CED has a partnership with the Episcopal Church in Rwanda. In 2005 the Church approached us with a request that we help them to develop rainwater harvesting solutions in their settlements of child headed families. These had grown from the work of Rev Rutandama who was himself a genocide survivor and had by then organised orphaned children into “family” units in small purpose built houses. Children were spending 2 or 3 hours daily spent collecting water from a well 4km away, time that could be more usefully spent cultivating fields or doing home-work. Past attempts at drilling boreholes had been unsuccessful, meaning the best option was a good rainwater catchment system. Rainfall in the area is around 900mm per year. As well as having water for their own use, it was envisaged the children could sell some surplus, thereby becoming better integrated into the community.
Over the next 18 months CED visited the settlement with the Church project co-ordinator then again with Signpost International who were supporting the venture. After much discussion the parties agreed that CED should provide a workshop to train a group of children to build tanks of 1000 litres, the idea being that this technology would itself be transferable to the local population.
When our application to Lloyds TSB Foundation failed, CED and Signpost International agreed to pursue a pilot project, with Signpost as the major contributer.
The idea was to provide small, personal tanks that could be easily replicated. Unreinforced cement tanks have been made in Thailand since the 1970s in sizes up to 1800 litres (Rainwater Harvesting, Pacey and Cullis, ITDG, 1986, p.108).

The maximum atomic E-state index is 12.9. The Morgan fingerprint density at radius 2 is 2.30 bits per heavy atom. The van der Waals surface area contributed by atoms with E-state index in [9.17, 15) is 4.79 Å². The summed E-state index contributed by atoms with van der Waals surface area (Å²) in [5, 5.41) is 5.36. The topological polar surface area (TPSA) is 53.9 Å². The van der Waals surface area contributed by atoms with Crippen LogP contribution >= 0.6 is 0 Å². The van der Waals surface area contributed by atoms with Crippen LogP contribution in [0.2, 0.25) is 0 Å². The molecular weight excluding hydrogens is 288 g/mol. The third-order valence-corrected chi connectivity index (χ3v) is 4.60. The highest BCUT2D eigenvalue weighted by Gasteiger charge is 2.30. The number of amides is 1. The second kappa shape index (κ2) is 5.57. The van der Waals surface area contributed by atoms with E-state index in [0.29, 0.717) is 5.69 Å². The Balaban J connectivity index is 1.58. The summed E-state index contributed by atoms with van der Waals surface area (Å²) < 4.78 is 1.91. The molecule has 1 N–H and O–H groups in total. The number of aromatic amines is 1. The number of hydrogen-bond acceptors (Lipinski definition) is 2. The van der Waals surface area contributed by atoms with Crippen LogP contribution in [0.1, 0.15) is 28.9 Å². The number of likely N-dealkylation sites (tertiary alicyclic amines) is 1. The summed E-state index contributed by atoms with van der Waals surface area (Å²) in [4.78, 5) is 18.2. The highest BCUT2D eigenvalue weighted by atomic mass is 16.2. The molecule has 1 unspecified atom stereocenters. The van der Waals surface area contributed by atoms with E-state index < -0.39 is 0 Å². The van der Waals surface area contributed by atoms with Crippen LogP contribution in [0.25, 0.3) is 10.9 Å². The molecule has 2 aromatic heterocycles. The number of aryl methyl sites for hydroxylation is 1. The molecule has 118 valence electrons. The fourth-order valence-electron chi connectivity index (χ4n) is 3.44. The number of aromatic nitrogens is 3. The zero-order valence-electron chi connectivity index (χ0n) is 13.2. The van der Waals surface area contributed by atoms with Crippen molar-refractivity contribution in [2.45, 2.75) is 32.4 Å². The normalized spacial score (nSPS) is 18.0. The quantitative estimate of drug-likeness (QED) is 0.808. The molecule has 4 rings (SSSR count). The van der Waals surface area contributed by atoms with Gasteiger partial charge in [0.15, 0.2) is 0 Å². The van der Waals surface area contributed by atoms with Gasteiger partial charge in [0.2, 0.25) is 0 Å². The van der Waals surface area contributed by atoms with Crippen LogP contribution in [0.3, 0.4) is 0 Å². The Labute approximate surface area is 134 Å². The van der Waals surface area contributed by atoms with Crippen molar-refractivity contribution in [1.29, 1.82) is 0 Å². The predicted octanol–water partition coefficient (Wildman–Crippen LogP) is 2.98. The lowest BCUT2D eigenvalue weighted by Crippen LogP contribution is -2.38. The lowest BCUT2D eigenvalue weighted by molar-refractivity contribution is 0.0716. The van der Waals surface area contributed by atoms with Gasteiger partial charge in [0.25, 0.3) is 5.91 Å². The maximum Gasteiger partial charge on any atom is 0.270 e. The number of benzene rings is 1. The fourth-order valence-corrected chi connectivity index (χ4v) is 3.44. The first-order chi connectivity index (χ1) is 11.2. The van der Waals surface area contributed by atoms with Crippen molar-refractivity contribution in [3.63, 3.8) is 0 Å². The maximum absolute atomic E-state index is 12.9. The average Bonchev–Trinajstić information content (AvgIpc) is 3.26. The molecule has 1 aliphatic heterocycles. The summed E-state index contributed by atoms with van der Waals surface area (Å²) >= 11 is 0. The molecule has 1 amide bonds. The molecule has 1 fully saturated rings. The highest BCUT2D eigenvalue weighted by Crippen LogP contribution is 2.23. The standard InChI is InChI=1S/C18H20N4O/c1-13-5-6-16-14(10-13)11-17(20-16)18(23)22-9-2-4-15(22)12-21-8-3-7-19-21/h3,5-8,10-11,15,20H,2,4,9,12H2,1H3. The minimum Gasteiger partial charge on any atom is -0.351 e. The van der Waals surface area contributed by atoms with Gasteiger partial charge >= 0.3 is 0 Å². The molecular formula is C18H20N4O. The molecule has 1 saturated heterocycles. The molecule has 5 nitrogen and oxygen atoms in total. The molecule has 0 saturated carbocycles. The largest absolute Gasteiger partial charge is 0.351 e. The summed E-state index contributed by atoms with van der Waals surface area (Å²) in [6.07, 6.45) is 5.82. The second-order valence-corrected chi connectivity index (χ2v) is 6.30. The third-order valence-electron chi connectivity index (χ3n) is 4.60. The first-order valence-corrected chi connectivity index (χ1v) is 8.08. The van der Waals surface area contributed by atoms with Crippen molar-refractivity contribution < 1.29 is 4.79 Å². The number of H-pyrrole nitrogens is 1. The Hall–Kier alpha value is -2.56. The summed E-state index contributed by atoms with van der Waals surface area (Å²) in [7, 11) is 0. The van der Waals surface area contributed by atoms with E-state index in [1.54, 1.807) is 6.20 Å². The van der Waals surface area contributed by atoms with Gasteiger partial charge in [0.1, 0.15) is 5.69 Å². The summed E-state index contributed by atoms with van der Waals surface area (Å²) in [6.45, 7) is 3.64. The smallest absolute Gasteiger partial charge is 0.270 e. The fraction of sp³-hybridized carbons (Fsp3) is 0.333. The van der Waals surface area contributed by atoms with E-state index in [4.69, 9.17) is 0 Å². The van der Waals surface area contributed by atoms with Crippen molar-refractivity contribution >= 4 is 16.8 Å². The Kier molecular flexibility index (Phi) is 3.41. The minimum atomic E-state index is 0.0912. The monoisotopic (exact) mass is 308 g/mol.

A mould is formed by sewing together gunny sacks and filling with sawdust. This is then plastered with cement mortar and the sacks removed.
We decided to include a tap to make drawing water easier and reinforced this area with chicken wire.
The cement tank generated interest as it was perceived to be more robust that modern plastic tanks as well as being slightly less expensive. A big benefit is that a cement tank is much harder to steal! We found we used rather more cement than expected but the tanks were still seen as a good solution.
In November 2006 Ian Rankin, a CED member, spent 3 weeks in Rwanda providing training for building unreinforced concrete tanks.
The first part of the time was spent training trainers at the church’s technical school. After that the workshop was held in Ruhanga with 2 of the school’s teachers.
Unfortunately, the settlement was not fully prepared for our arrival and despite the church professionals having vision and enthusiasm for the project, this had not communicated to the orphans themselves. The workshop ran reasonably to schedule but after it was over there was little further progress.
Since the workshop, some of the participants have experimented with the tanks in other parts of Rwanda, notably RHEPI who have built tanks in the north of the country. Although the work did not go completely as expected, tcchnology transfer was successful and this is on-going. The tanks are only slightly less expensive than the competing plastic tanks but are preferred on grounds of:
(insert a table here…)
Simple instruction sheet for water jar: cement water jar